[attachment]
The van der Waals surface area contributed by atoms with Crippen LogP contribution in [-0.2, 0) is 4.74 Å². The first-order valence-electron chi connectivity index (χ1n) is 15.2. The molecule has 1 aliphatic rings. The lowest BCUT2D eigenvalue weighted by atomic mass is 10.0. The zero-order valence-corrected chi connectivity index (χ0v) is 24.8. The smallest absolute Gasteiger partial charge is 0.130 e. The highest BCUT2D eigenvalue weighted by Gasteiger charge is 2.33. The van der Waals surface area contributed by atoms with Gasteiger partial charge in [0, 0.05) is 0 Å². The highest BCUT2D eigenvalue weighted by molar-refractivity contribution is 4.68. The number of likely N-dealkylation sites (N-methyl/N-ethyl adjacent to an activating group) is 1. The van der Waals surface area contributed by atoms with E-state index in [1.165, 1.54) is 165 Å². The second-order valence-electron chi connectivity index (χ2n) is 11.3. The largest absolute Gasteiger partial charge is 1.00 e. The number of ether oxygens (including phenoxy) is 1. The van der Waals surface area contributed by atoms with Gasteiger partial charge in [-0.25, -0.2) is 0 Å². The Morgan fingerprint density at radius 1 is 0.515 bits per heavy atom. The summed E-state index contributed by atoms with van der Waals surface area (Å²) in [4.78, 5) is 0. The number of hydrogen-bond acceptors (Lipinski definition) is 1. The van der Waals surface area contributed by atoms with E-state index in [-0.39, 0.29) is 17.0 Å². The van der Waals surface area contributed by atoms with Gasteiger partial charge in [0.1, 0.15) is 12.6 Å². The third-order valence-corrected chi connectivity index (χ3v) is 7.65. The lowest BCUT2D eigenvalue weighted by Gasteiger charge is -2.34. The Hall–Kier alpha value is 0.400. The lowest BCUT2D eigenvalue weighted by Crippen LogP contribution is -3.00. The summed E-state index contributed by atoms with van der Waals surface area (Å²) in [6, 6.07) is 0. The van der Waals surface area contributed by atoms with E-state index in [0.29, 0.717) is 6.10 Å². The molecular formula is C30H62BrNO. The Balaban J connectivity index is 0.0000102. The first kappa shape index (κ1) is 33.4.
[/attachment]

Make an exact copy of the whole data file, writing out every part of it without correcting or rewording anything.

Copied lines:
The van der Waals surface area contributed by atoms with Crippen LogP contribution in [-0.2, 0) is 4.74 Å². The first-order valence-electron chi connectivity index (χ1n) is 15.2. The molecule has 1 aliphatic rings. The lowest BCUT2D eigenvalue weighted by atomic mass is 10.0. The zero-order valence-corrected chi connectivity index (χ0v) is 24.8. The smallest absolute Gasteiger partial charge is 0.130 e. The highest BCUT2D eigenvalue weighted by Gasteiger charge is 2.33. The van der Waals surface area contributed by atoms with Gasteiger partial charge in [0, 0.05) is 0 Å². The highest BCUT2D eigenvalue weighted by molar-refractivity contribution is 4.68. The number of likely N-dealkylation sites (N-methyl/N-ethyl adjacent to an activating group) is 1. The van der Waals surface area contributed by atoms with E-state index in [1.165, 1.54) is 165 Å². The second-order valence-electron chi connectivity index (χ2n) is 11.3. The largest absolute Gasteiger partial charge is 1.00 e. The number of ether oxygens (including phenoxy) is 1. The van der Waals surface area contributed by atoms with Gasteiger partial charge in [-0.25, -0.2) is 0 Å². The Morgan fingerprint density at radius 1 is 0.515 bits per heavy atom. The summed E-state index contributed by atoms with van der Waals surface area (Å²) in [4.78, 5) is 0. The number of hydrogen-bond acceptors (Lipinski definition) is 1. The van der Waals surface area contributed by atoms with E-state index in [-0.39, 0.29) is 17.0 Å². The van der Waals surface area contributed by atoms with Gasteiger partial charge in [0.1, 0.15) is 12.6 Å². The third-order valence-corrected chi connectivity index (χ3v) is 7.65. The lowest BCUT2D eigenvalue weighted by Gasteiger charge is -2.34. The Hall–Kier alpha value is 0.400. The lowest BCUT2D eigenvalue weighted by Crippen LogP contribution is -3.00. The summed E-state index contributed by atoms with van der Waals surface area (Å²) in [6, 6.07) is 0. The van der Waals surface area contributed by atoms with E-state index in [0.29, 0.717) is 6.10 Å². The molecular formula is C30H62BrNO. The Balaban J connectivity index is 0.0000102. The first kappa shape index (κ1) is 33.4.